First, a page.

The new tax amnesty law would exonerate those who have already been prosecuted. This is just another example for the mockery of the government's fiscal policy designed to protect the interests of the fraudsters not the public interest.

It is obvious from this deplorable action by some politicians that they do not have any respect or regard for the law enforcement officials, some of whom refuse to give in to the demands of the fraudster-political mafia and who risk their livelihood and even the life itself in defending the rights of the people to lead a decent life. By enacting a law of this bizarre nature, the link between fraudsters and politicians have been proved.

Tax amnesty bill faces double challenge in SC
By Ayesha R. Rafiq
An application has been filed in the Supreme Court, asking for a determination that the Inland Revenue (Special Provisions) Bill passed by parliament granting an across-the-board amnesty to tax defaulters, is inconsistent with the Constitution and ultra vires (outside of the law).

Petitioner Nihal Amarasekera, a chartered accountant, has also filed a fundamental rights application in the Supreme Courts, citing the Prime Minister, the Finance Minister and several others as respondents and claiming that his fundamental rights have been violated by the unlawful enactment of the Inland Revenue Bill.

In his first application citing the Attorney General as a Respondent, Mr. Amaresekera has emphasised that contrary to the provisions of the Bill, the constitution clearly states that it is only the President of Sri Lanka who has the power to grant any respite or remit the whole or any part of any penalty or forfeiture due to the State. He states that the provisions of the Bill thereby manipulatively suspend the provisions of the constitution, particularly those relating to the exclusive right of the President to grant pardon.

He has pointed out that while the Bill had been presented to Parliament on January 1, this year, no copy of the Bill was made available to the public until the one week period during which any member of the public is entitled to seek the determination of the Supreme Court as to the constitutional validity of the Bill, had elapsed. He says he had no reasonable or adequate means of being aware of the contents of the Bill until it was reported in the media in mid March.

The petition states that the provisions of the Bill 'brings about the abdication of "good governance" by the Government and clearly encourages law breakers and those who perpetrate crimes, and thereby eroding all norms of "good governance", and that it seeks to concentrate "wealth in the hands of a privileged few to the common detriment" and is contrary to the State's objective of raising the moral standards of the people.

The petitioner also says that while the Preamble of the Bill seemed to provide an income tax amnesty, the amnesty, however, extends to the Customs and Excise Ordinance, Import and Export and Exchange Control laws which provide for the imposition of duties or penalties and also sentences of imprisonment. The Preamble therefore camouflages and misleads the actual effect, ambit and scope of its provisions, he says.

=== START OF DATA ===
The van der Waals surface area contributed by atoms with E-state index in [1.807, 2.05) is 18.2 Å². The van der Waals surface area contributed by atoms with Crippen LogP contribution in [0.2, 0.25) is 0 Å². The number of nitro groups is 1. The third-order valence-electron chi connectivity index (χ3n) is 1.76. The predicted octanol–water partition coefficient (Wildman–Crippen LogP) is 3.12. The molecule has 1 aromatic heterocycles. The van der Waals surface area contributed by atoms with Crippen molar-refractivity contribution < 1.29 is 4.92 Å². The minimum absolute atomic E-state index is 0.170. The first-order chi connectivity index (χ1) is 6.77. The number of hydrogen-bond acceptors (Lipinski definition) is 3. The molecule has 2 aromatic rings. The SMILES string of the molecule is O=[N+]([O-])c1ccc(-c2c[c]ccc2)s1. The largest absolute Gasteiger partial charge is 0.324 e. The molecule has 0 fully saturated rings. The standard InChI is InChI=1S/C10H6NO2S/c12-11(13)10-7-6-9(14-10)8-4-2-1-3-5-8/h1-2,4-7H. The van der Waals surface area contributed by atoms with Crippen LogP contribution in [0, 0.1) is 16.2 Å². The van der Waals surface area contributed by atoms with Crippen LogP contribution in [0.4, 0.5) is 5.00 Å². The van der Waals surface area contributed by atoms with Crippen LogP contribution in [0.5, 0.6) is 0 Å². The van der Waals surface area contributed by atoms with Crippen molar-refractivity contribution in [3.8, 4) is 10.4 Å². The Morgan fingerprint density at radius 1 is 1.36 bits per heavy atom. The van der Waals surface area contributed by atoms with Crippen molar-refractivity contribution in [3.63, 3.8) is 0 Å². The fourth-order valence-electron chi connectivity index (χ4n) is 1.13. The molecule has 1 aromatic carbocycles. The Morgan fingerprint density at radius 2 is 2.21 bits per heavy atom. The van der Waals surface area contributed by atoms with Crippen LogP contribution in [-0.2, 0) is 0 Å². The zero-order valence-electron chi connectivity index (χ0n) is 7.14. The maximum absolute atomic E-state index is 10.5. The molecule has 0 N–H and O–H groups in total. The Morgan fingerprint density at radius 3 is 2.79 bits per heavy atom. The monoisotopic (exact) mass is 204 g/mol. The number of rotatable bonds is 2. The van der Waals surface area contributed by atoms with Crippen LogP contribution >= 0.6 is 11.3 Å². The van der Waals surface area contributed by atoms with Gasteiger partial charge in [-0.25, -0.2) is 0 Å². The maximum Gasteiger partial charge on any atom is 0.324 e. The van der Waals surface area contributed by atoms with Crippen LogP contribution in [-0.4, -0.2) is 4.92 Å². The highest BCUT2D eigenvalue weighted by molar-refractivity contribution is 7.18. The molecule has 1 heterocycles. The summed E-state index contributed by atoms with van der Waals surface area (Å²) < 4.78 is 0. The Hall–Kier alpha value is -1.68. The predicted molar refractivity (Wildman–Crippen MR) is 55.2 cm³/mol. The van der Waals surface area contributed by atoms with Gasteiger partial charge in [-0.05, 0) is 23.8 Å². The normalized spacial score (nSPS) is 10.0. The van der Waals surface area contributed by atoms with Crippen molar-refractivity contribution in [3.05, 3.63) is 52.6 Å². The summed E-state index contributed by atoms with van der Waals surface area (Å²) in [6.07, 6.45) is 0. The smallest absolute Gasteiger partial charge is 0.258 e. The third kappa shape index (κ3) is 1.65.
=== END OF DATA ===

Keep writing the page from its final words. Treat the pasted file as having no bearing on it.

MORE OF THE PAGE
Mr. Amarasekera claims that if the amnesties are granted the State would be denied of a revenue of national economic proportions, and as some of the revenue will be on fines to be collected from successfully concluded prosecutions, there is no rationale to defraud the country of such legitimate revenues.

It is submitted in the petition that any persons instrumental in causing the unlawful enactment of the Bill with the knowing intention of conferring benefit on a privileged few thereby causing colossal loss to the Government, or should any of these persons seek refuge under the new law, would be committing the offence of corruption.

While the preamble of the Bill states that provisions of the Bill are being enacted "with a view to securing the future compliance of such persons with the prevalent tax laws", there is no provision in the Bill to ensure future compliance by defaulters, and in the case of criminal offences, no provision for the suspension of the fines or sentences to be reimposed should the defaulters perpetrate such fraud in the future, the petition states.

The petitioner has requested the court to determine that certain provisions of the Bill are ultra vires several Articles of the Constitution and as such could not have been legitimately enacted. Also requested is an interim order directing the Attorney General to obtain from the Directors General of Customs and Excise, Controllers of Exchange, Imports and Exports and the Commissioner General of Inland Revenue the extent of revenue losses reckoned by each of them.

The papers have been settled by K. Kanag Ishvaran P.C. and filed by Abdeen Associates.